Keep your feet on the pegs and your hand on the throttle.
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post #2 of 8 Old 04-09-2006, 02:58 AM
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ChrisW123, that is quite a project. A very good write-up too. Keep us updated on the bun factor. Ride On, Ride Safe.

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post #3 of 8 Old 04-09-2006, 05:47 PM Thread Starter
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I rode for about 3 hours today and I must say the "bun factor" is a lot better!

Usually after about a half hour to an hour my rear would start to get "numb" and I'd have to move around or find another position, but with the new seat no numbness at all for the entire time. Maybe a little towards the end of my ride but nothing like before.

And like others have said, I feel like I am more "connected" to the bike. Unlike the stock foam with is springy (spring back immediatly) this foam is memory foam which does not spring back immediatly. This gives a more solid connection to the bike. I love feeling the feedback of the road with this seat. In addition by lowering the seat about 5/8" I feel like I am more "in" the bike instead of sitting on top of it if that makes sense.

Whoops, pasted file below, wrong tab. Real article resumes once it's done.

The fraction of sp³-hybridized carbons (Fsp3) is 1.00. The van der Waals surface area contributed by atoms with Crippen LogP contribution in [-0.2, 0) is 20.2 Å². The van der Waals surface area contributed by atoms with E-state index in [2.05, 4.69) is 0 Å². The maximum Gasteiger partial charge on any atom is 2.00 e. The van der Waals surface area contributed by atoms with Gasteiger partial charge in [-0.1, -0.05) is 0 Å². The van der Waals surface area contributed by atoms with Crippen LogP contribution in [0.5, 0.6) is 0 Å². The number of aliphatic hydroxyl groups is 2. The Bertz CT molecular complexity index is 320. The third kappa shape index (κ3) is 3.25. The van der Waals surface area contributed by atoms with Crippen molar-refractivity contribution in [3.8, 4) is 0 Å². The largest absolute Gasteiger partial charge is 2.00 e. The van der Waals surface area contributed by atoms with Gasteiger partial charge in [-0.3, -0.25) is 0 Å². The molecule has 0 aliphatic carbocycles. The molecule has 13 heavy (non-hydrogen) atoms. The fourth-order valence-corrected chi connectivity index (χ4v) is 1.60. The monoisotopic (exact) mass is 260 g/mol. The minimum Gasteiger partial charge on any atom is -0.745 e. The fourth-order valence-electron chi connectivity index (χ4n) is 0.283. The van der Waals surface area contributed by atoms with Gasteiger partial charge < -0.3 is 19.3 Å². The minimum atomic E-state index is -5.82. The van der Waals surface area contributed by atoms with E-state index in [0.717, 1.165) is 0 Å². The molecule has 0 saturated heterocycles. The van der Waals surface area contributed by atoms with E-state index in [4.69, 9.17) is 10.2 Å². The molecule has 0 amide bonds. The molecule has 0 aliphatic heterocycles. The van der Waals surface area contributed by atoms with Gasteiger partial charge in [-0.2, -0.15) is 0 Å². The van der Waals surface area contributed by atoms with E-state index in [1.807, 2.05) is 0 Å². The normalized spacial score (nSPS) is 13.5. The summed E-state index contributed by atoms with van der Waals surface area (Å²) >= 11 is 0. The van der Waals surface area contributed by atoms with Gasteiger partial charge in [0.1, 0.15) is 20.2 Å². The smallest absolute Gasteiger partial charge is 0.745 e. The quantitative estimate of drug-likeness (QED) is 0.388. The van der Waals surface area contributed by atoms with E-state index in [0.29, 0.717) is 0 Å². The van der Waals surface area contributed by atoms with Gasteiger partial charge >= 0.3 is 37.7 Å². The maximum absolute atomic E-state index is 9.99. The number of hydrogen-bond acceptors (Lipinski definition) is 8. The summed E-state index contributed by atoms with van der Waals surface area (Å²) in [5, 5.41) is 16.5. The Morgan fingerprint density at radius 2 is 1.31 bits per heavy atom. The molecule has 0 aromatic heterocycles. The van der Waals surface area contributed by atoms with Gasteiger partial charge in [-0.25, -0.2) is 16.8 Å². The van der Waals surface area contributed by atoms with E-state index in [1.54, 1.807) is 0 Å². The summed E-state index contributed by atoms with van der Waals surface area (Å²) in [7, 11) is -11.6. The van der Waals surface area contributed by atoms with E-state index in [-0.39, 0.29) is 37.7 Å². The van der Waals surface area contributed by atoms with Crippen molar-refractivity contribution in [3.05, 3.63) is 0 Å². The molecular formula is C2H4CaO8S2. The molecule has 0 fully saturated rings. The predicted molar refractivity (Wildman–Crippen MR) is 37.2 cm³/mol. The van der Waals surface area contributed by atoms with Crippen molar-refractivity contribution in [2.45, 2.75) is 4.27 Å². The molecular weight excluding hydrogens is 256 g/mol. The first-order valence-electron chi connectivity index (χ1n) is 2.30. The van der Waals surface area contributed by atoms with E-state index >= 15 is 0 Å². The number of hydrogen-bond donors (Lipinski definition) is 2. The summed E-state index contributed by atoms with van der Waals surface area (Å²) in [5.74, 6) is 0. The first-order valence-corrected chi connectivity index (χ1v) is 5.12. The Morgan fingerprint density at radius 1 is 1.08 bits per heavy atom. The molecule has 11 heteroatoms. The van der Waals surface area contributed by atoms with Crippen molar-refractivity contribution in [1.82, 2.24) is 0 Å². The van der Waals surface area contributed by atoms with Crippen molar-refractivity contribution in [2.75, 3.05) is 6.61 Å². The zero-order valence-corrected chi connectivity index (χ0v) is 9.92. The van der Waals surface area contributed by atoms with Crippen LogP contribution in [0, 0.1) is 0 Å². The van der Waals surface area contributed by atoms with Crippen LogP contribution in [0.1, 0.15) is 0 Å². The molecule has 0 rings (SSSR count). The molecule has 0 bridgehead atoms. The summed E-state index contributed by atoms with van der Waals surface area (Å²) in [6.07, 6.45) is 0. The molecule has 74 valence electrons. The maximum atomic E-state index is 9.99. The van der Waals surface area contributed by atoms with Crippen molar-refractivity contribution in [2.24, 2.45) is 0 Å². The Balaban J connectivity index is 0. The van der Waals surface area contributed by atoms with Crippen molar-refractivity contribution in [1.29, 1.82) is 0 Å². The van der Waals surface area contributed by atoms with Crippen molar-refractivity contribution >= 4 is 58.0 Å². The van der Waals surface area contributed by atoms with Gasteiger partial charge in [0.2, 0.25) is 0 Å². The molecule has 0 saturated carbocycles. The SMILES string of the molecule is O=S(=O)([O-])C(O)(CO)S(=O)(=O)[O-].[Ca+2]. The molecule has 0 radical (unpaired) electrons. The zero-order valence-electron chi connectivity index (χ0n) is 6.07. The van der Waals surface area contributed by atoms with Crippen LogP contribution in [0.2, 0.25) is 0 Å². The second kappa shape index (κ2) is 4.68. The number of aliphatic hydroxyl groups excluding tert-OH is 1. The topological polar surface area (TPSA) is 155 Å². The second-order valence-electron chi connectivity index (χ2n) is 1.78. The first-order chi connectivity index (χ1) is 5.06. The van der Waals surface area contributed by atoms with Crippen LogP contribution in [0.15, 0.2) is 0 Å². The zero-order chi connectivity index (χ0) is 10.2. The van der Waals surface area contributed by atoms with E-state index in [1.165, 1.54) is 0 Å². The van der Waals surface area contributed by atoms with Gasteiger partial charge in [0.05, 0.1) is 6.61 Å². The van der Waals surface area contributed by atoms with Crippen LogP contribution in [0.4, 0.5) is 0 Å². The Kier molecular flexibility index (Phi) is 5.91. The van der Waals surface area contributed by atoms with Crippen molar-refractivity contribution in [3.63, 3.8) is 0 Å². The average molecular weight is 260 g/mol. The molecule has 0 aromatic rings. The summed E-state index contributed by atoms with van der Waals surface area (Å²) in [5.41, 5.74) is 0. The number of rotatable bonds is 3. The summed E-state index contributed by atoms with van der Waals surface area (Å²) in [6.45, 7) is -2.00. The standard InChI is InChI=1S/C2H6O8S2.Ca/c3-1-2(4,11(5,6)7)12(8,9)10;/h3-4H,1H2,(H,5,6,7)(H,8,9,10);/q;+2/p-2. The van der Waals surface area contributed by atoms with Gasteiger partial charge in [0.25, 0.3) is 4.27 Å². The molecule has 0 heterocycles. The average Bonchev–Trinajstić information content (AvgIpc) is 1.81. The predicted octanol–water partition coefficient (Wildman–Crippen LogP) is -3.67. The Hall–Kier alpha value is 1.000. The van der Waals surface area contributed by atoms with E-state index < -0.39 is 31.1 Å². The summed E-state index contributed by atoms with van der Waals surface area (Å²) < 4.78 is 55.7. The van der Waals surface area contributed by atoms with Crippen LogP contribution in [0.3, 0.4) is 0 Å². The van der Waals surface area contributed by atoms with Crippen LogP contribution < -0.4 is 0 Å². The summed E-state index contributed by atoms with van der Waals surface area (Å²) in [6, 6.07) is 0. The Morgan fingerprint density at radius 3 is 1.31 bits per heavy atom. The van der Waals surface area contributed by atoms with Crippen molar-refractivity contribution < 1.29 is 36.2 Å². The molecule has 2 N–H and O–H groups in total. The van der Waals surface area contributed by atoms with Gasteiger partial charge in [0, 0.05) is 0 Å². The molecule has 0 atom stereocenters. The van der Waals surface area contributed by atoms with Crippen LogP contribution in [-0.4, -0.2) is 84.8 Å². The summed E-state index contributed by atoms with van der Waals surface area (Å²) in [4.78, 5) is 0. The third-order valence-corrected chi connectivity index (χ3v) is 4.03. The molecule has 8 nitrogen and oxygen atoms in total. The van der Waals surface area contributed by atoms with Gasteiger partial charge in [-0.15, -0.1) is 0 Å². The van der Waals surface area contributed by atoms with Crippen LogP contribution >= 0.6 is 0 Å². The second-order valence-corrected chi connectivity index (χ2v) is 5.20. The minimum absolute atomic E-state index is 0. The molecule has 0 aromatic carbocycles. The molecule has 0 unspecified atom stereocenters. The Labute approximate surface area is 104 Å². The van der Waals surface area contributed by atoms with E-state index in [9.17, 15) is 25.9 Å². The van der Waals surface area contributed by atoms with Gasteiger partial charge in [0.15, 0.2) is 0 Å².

I used 3 foam layers:

top: .5" pudgee
middle: 1" med-firm sunmate
bottom: 1" med-firm sunmate

And I'm wondering if using 1" Medium sunmate for the middle layer would have been better. I'm 190lbs and although the seat doesn't feel hard maybe the Medium would be better. In warmer weather however the foam will be more pliable so maybe medium would then be too soft. Hard to tell.